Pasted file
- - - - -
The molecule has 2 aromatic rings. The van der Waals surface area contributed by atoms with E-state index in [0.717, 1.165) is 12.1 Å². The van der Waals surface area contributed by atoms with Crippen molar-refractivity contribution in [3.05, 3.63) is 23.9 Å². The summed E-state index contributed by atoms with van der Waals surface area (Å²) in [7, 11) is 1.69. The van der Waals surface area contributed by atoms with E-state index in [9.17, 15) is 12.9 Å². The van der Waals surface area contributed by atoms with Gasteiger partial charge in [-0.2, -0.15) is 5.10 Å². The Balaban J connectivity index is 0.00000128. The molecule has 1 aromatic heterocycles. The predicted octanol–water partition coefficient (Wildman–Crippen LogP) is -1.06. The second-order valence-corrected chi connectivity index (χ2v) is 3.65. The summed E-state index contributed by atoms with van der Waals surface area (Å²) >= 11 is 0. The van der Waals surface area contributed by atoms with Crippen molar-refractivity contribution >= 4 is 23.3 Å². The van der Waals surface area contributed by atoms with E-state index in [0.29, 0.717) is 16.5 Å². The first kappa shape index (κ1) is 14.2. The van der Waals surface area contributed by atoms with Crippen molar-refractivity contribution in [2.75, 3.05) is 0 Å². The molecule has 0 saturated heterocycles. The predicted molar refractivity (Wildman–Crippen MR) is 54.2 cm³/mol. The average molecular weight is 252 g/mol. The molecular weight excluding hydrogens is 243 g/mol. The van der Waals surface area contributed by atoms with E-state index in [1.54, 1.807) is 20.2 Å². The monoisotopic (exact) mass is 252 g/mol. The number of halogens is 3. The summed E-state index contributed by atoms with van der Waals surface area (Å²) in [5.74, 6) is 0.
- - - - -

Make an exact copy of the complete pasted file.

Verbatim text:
The molecule has 2 aromatic rings. The van der Waals surface area contributed by atoms with E-state index in [0.717, 1.165) is 12.1 Å². The van der Waals surface area contributed by atoms with Crippen molar-refractivity contribution in [3.05, 3.63) is 23.9 Å². The summed E-state index contributed by atoms with van der Waals surface area (Å²) in [7, 11) is 1.69. The van der Waals surface area contributed by atoms with E-state index in [9.17, 15) is 12.9 Å². The van der Waals surface area contributed by atoms with Gasteiger partial charge in [-0.2, -0.15) is 5.10 Å². The Balaban J connectivity index is 0.00000128. The molecule has 1 aromatic heterocycles. The predicted octanol–water partition coefficient (Wildman–Crippen LogP) is -1.06. The second-order valence-corrected chi connectivity index (χ2v) is 3.65. The summed E-state index contributed by atoms with van der Waals surface area (Å²) >= 11 is 0. The van der Waals surface area contributed by atoms with Crippen molar-refractivity contribution >= 4 is 23.3 Å². The van der Waals surface area contributed by atoms with E-state index in [0.29, 0.717) is 16.5 Å². The first kappa shape index (κ1) is 14.2. The van der Waals surface area contributed by atoms with Crippen molar-refractivity contribution in [2.75, 3.05) is 0 Å². The molecule has 0 saturated heterocycles. The predicted molar refractivity (Wildman–Crippen MR) is 54.2 cm³/mol. The average molecular weight is 252 g/mol. The molecular weight excluding hydrogens is 243 g/mol. The van der Waals surface area contributed by atoms with E-state index in [1.54, 1.807) is 20.2 Å². The monoisotopic (exact) mass is 252 g/mol. The number of halogens is 3. The summed E-state index contributed by atoms with van der Waals surface area (Å²) in [5.74, 6) is 0.